How to Ensure Employee Loyalty in a Competitive Job Market

Loyalty will be much more likely if you make sure new hires fit your culture, get challenged to grow in their careers, and receive the recognition they deserve.
Have you ever heard of Hachiko, the golden-brown Akita dog?
By Eric Anderton, Sep 20, 2018

Hachiko was a familiar sight at the Shibuya train station in Tokyo, Japan. Each evening he would go down to the station to greet his owner Mr. Ueno on his return from work at the local university. One day Mr. Ueno did not appear.  He had suffered a cerebral hemorrhage at work and died.

Nearly a decade of commitment

For the next nine years, nine months and fifteen days, Hachiko went down to the train station, at precisely the time Mr. Ueno’s train was supposed to arrive and waited for his master. As the years passed the dog became famous throughout Japan for his remarkable loyalty.

The economy is booming, and companies are fighting each other to attract and retain loyal talented people. In this article, you’ll discover a three-step method to generate the loyalty of your employees.

Here’s what you need to do:
  1. Work hard on initial fit
  2. Give your employees opportunities to develop
  3. Recognize and reward high-performance

Step 1: Work hard on initial fit

The reason some companies struggle to generate loyalty from employees is found in the initial hiring process. Desperate to fill open positions, organizations recruit people who are technically qualified, but are a poor fit with the culture of the company.

One of my clients has a very competitive culture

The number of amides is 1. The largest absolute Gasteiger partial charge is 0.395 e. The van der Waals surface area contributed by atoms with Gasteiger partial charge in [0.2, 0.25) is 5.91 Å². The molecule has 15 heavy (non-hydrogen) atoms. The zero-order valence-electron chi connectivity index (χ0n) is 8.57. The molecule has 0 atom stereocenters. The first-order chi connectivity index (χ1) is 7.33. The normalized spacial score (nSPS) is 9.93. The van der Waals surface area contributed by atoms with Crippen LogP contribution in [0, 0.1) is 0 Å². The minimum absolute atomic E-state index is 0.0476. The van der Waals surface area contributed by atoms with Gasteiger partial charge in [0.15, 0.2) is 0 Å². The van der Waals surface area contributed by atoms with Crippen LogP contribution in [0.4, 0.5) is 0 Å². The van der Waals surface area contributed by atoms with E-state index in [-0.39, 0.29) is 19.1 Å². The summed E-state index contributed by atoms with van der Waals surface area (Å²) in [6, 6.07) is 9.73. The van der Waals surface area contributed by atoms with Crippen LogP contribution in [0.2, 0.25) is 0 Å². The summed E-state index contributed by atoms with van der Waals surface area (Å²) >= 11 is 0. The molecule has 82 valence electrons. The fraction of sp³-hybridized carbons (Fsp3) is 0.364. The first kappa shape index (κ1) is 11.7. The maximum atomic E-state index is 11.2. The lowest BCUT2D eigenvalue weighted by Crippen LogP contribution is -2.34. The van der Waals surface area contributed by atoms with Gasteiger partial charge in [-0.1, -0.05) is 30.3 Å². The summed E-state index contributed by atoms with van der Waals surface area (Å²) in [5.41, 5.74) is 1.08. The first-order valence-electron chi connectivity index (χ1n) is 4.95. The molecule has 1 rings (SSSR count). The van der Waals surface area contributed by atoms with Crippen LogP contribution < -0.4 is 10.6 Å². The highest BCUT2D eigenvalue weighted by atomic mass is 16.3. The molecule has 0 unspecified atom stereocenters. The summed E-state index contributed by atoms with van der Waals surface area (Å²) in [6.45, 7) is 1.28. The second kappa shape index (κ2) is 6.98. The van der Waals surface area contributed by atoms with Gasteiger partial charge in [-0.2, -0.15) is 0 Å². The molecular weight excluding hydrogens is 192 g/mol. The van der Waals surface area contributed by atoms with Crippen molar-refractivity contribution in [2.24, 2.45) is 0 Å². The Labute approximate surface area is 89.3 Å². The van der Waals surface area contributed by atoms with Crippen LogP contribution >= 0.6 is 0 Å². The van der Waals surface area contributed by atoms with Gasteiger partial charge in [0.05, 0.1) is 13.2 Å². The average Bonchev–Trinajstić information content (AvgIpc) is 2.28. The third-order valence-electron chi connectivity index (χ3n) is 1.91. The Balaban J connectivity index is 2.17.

The purpose of their business is to “Crush the Competition”. That competitive spirit permeates how they run their business, and they work hard to make sure that they hire people who share that drive to succeed.

They’ve taken time to define their culture

This guides them in the interview process to structure questions that dig into a job candidate’s experiences with, and attitudes towards, a competitive environment. The responses to those questions help them to filter through potential employees and identify people who are more likely to fit in with the vibe of the company prior to bringing them onboard.

The hiring decision is just the beginning. Immediately following that you have to turn your attention to the second step of building loyalty.

Step 2: Give your employees opportunities to develop

Once you’ve got a cultural fit, you have to make sure you provide an opportunity for employees to develop and grow. Talented people don’t like to stagnate and if they don’t feel challenged, they’ll soon be looking for openings with more dynamic organizations.

Provide “tours of duty” for ambitious people

Give people a chance to try out different positions in your organization. For example, a construction company might hire someone as a project manager, and after a year or two move them into estimating to give them a taste of what it takes to win projects. They could even go into the field for a few months as a superintendent to gain a deeper understanding of how to build a profitable project.

Opportunities increase as people’s horizons expand

They not only gain technical knowledge, but they build relationships inside and outside the company. You may also find that as they make progress they emerge as potential leadership candidates.

A potential danger: A talented person who fits in the company, and gets forgotten

They are not a “problem child” and you make the mistake of just assuming they’ll continue to perform at a high-level. You neglect the third, and perhaps the most important step in ensuring the loyalty of our employees and winning the talent war.

Step 3: Recognize and reward high-performance